Pope displayed a chart ranking the last 150 years in order of their average temperatures. He showed that the ten warmest years have all occurred since 1995. With less than 3 weeks to go, 2007 is on track to be the fifth warmest year on record.

Most interestingly, and to its credit, the Hadley Centre has now gone out on a risky prediction limb. The Centre has combined its weather prediction model with a climate change model to make definite forecasts about the world's climate for the next decade. To wit: "We are now using the system to predict changes out to 2014. By the end of this period, the global average temperature is expected to have risen by around 0.3 degrees Celsius compared to 2004, and half of the years after 2009 are predicted to be hotter than the current record hot year, 1998." Since various temperature records—surface, satellite and weather balloons—have shown a temperature trend that increases at about 0.2 degrees per decade or less, this is a truly bold prediction.

In an April 2006 column, I held climatologist Patrick Michaels, a well-known global warming skeptic, to his prediction about temperature trends between 1998 and 2007. Michaels had bet "that the 10-year period beginning in January 1998 and extending through December 2007 will show a statistically significant downward trend in the monthly satellite record of global temperatures." He lost that bet.

Over a glass of wine in the Grand Hyatt Hotel gardens, I told the very nice Vicky Pope that I plan to do the same thing with the Hadley Centre predictions. Check back in 2014.

Disclosure: I would like to express my deep appreciation to the Atlas Economic Research Foundation for providing a grant to pay for my travel expenses to cover the COP-13 meeting.

Ronald Bailey is Reason's science correspondent. His most recent book, Liberation Biology: The Scientific and Moral Case for the Biotech Revolution, is available from Prometheus Books.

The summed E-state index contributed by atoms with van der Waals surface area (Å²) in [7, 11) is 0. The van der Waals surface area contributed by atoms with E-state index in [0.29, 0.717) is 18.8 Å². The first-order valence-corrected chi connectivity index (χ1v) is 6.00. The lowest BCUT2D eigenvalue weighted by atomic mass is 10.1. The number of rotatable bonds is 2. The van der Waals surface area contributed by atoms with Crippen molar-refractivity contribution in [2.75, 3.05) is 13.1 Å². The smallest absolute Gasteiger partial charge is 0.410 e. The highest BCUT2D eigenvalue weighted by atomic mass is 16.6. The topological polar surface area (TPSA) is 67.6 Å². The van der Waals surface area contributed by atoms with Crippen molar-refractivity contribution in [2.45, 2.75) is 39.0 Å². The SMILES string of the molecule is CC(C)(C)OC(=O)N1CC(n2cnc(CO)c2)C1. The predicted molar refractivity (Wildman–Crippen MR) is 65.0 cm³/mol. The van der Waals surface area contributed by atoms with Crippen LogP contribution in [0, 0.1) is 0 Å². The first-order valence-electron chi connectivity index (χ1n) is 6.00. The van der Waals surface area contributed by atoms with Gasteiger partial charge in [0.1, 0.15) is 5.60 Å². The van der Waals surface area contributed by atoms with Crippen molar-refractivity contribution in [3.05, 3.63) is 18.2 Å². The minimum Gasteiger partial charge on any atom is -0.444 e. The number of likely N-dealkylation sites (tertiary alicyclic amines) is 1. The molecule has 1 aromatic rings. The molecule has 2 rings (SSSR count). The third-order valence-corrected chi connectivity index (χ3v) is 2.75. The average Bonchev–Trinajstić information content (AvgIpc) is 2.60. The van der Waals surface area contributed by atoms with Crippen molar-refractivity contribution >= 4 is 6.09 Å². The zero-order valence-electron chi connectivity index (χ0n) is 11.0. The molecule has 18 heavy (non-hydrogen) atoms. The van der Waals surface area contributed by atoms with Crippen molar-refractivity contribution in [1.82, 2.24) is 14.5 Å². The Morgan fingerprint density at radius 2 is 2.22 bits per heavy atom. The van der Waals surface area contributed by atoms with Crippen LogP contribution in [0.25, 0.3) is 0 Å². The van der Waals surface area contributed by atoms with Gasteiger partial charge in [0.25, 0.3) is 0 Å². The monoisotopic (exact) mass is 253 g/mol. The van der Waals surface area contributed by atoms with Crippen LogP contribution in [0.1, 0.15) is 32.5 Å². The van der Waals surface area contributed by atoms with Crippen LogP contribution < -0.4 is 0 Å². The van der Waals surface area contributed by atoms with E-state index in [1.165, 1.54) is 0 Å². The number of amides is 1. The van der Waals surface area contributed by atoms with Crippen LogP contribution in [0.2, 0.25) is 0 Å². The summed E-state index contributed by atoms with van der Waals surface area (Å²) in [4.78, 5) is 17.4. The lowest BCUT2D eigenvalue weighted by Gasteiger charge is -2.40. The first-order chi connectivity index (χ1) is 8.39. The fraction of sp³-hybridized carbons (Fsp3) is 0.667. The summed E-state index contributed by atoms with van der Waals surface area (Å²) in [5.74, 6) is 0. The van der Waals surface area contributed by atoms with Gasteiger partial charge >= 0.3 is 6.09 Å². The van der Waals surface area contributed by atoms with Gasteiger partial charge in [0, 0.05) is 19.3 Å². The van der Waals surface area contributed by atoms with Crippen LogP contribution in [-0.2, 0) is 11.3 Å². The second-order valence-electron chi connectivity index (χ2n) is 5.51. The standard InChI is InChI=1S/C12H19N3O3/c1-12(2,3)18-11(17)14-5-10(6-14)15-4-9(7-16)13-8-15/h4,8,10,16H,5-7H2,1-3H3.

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  • Packer Stan||

    One of the hottest topics being negotiated the COP-13 is technology transfer.

    Wouldn't it be interesting if a technology that reduced GHG was transferred and just so happened to also enable the building of nuclear weapons?

  • Paul||

    If that weren't enough there are rumblings among poor country negotiators that they want the right to simply seize the patents (nicely called "compulsory licensing" in trade talks) and make the equipment themselves.

    I'm not sure I buy the fact that the only barrier to these poorer countries adopting and building this technology is a patent.

  • ||

    I'm not sure I buy the fact that the only barrier to these poorer countries adopting and building this technology is a patent.

    Sure it is. It's all you greedy industrialized nations, selfishly hoarding your technology that keeps us poor, starving and dependent.

    It's your fault and you should feel guilty and send us money. And food. And medicine. And technology we can't maintain. Either that or some weapons. Actually, we'd prefer the weapons.

  • ||

    If current models predict Greenland's ice sheet might melt in 2000-3000 years (2-3 mm/yr), why doesn't IPCC 4th report include this info?

    Hardly the catastrophy the Gorean doomsday cult prophesized.

  • colonel_Angus||

    Greenland will be more habitable once again, just like it was when the vikings lived there, during another NATURAL warm period long ago.

  • ||

    I realize this group probably knows this, but 1998 was NOT the record year most think it was. Scott McIntyre pointed out a Y2K error in NASA's data so the hottest year was not 1998, but 1934. Just saying ...

  • ||

    I'm not sure I buy the fact that the only barrier to these poorer countries adopting and building this technology is a patent.

    In the cases of pharmaceuticals and software, patents and copyrights might not be the only barriers, but they are certainly major ones. Why should poor countries respect these government-granted monopolies?

  • The Snob||

    "Why should poor countries respect these government-granted monopolies?"

    Perhaps for the same reasons they are granted in the first place. Pharmaceutical companies don't invest as much in a lot of tropical disease research because there's a lot more money in addressing baldness or impotence, freedom from which even the EU hasn't yet declared a fundamental human right.

    That said, I would support a subsidy program of some sort to help with the costs of market-priced technology. To the extent that this is *global* warming, it may be cheaper to eliminate a ton of carbon output in Bangladesh than in France or Japan.

  • ||